They were followed by a middle-aged woman in purple, and someone was kind enough to tell us that this was the town matchmaker. After an introductory dance and speech she brought a few young women out onto the red carpet, and at the other end the master of ceremonies (remember him?) brought out Julian, in his red wedding shirt with a big red bow on it, and Schuyler, Julian’s best friend and groomsman, as his attendant.
The matchmaker presented her young women to Julian, but he turned them all down with a “no, no, they won’t do” gesture. (That didn’t need any translation.)
The matchmaker looked thoughtful as Julian started to turn away in disappointment, and then called him back. She pointed out on the river, clearly indicating, “I have one more!”
And out on the river was the boat flying the Li family banner.
The matchmaker, the MC, Julian, Schuyler, and the rejected maidens all stepped to the edge of the river and began beckoning, and the Li family boat came in to dock. Cathy emerged from the interior wearing a red veil and stood in the prow, and Julian nodded his approval of this final choice.
The boat crew then transferred a chest and a pile of folded silk, representing Cathy’s worldly goods (or dowry, I got conflicting explanations) from the Li boat to the Evans boat. Cathy herself was then brought ashore in a big red tub carried on the shoulders of four men, paraded around, and then set down in front of Julian. The matchmaker presented her, Julian accepted, the MC made a brief speech; the veil was lifted, and the happy couple kissed.
And then the dancers and the rest of the wedding troupe brought out these giant prawns from somewhere — I never did figure out where they had been stashed — and distributed them to the families of the bride and groom, and we all danced around like lunatics holding these giant shrimp over our heads, which was actually a lot of fun, and that concluded the ceremony.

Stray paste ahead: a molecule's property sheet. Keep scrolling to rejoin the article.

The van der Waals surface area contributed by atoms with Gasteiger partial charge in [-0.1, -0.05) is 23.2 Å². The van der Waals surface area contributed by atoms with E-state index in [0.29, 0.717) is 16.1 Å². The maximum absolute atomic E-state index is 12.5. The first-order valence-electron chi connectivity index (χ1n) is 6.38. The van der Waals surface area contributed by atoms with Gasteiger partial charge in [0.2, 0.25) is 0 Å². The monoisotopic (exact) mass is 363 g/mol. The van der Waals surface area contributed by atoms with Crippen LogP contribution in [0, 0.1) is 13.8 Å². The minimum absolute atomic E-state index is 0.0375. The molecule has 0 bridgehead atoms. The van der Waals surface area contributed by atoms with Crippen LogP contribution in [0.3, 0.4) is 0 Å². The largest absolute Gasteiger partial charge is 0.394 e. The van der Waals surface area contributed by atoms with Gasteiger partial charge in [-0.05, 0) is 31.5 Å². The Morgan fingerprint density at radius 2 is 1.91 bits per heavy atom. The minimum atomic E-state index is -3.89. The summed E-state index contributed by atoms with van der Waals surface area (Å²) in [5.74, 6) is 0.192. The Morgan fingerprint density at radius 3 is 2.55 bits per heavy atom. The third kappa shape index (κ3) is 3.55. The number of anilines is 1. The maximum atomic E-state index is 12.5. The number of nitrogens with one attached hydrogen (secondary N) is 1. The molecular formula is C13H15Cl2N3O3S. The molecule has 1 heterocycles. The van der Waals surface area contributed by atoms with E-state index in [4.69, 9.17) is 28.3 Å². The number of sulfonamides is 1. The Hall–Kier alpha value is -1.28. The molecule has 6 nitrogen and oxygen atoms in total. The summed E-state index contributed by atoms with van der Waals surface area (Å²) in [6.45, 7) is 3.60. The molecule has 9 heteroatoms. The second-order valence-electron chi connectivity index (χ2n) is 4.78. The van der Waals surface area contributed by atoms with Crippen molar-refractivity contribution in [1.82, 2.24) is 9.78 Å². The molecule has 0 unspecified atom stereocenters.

After about an hour, giving us time to freshen up, change clothes, or whatever, we were then gathered in the hotel’s dining hall for the wedding feast. I think this time we got the full thirty courses. We also passed around a bottle of baijiu, China’s most popular liquor — what wine is to France or vodka is to Russia, baijiu is to China. I’d heard that it ranged from cheap rotgut that workmen drank after a hard day’s labors to outrageously expensive fancy stuff that was only used as gifts to impress people; what we got was in the middle of that range, and I was surprised to discover that I liked it quite a bit, and it went down easier for me than, say, whiskey.
There were toasts and jokes and small gifts exchanged, and everyone ate too much but eventually wandered off, sated; I think to some extent wedding feasts are pretty similar everywhere.
A quick note or two: Why are there nine boats when we only needed two, and one of those never left the dock? Since they shuffle the family banners around as needed, do they really need all nine?
Well, yes. Because there are different levels of wedding. If you thought the one I’ve described was elaborate (which it was), there are others that are more so, and for the top tier the transfer of goods and bride is done in the middle of the river rather than at the dock, and the guests are on the other seven boats in a circle around the two directly involved.
The dancers, drummers, MC, matchmaker, and so on are all hired as a package deal. I don’t know how many different options they offer, or where on the scale this one fell; it was all handled by Cathy’s parents.
Anyway, Tuesday morning we were loaded on a bus back to Hangzhou, and the Chinese portion of the wedding was over. Part Five was up to the American side, i.e., us.